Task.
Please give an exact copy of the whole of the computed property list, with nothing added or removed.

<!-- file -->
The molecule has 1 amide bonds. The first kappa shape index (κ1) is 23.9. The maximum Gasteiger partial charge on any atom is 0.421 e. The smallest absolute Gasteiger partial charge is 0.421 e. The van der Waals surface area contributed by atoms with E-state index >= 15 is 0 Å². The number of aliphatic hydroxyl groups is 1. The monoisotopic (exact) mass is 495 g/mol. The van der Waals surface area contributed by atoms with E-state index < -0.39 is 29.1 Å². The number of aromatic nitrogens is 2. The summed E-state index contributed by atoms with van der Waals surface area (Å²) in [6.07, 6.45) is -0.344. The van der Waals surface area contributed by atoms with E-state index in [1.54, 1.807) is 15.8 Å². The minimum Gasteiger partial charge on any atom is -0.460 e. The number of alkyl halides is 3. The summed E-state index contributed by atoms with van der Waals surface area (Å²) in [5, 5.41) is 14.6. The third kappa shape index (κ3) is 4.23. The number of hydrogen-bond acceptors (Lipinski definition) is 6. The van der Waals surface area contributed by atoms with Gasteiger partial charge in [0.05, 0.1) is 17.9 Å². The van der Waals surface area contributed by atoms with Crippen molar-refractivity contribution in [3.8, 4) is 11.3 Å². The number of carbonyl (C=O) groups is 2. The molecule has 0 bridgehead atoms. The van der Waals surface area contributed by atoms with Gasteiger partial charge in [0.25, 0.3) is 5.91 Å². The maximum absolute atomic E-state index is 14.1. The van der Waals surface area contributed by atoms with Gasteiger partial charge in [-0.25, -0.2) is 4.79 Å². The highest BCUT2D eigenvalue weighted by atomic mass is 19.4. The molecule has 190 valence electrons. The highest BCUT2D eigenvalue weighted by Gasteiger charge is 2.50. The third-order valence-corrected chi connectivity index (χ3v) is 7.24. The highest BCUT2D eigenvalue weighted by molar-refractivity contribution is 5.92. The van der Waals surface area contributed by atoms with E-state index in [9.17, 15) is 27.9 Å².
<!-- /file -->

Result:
The molecule has 1 amide bonds. The first kappa shape index (κ1) is 23.9. The maximum Gasteiger partial charge on any atom is 0.421 e. The smallest absolute Gasteiger partial charge is 0.421 e. The van der Waals surface area contributed by atoms with E-state index >= 15 is 0 Å². The number of aliphatic hydroxyl groups is 1. The monoisotopic (exact) mass is 495 g/mol. The van der Waals surface area contributed by atoms with E-state index < -0.39 is 29.1 Å². The number of aromatic nitrogens is 2. The summed E-state index contributed by atoms with van der Waals surface area (Å²) in [6.07, 6.45) is -0.344. The van der Waals surface area contributed by atoms with E-state index in [1.54, 1.807) is 15.8 Å². The minimum Gasteiger partial charge on any atom is -0.460 e. The number of alkyl halides is 3. The summed E-state index contributed by atoms with van der Waals surface area (Å²) in [5, 5.41) is 14.6. The third kappa shape index (κ3) is 4.23. The number of hydrogen-bond acceptors (Lipinski definition) is 6. The van der Waals surface area contributed by atoms with Gasteiger partial charge in [0.05, 0.1) is 17.9 Å². The van der Waals surface area contributed by atoms with Crippen molar-refractivity contribution in [3.8, 4) is 11.3 Å². The number of carbonyl (C=O) groups is 2. The molecule has 0 bridgehead atoms. The van der Waals surface area contributed by atoms with Gasteiger partial charge in [0.25, 0.3) is 5.91 Å². The maximum absolute atomic E-state index is 14.1. The van der Waals surface area contributed by atoms with Gasteiger partial charge in [-0.25, -0.2) is 4.79 Å². The highest BCUT2D eigenvalue weighted by atomic mass is 19.4. The molecule has 190 valence electrons. The highest BCUT2D eigenvalue weighted by Gasteiger charge is 2.50. The third-order valence-corrected chi connectivity index (χ3v) is 7.24. The highest BCUT2D eigenvalue weighted by molar-refractivity contribution is 5.92. The van der Waals surface area contributed by atoms with E-state index in [9.17, 15) is 27.9 Å².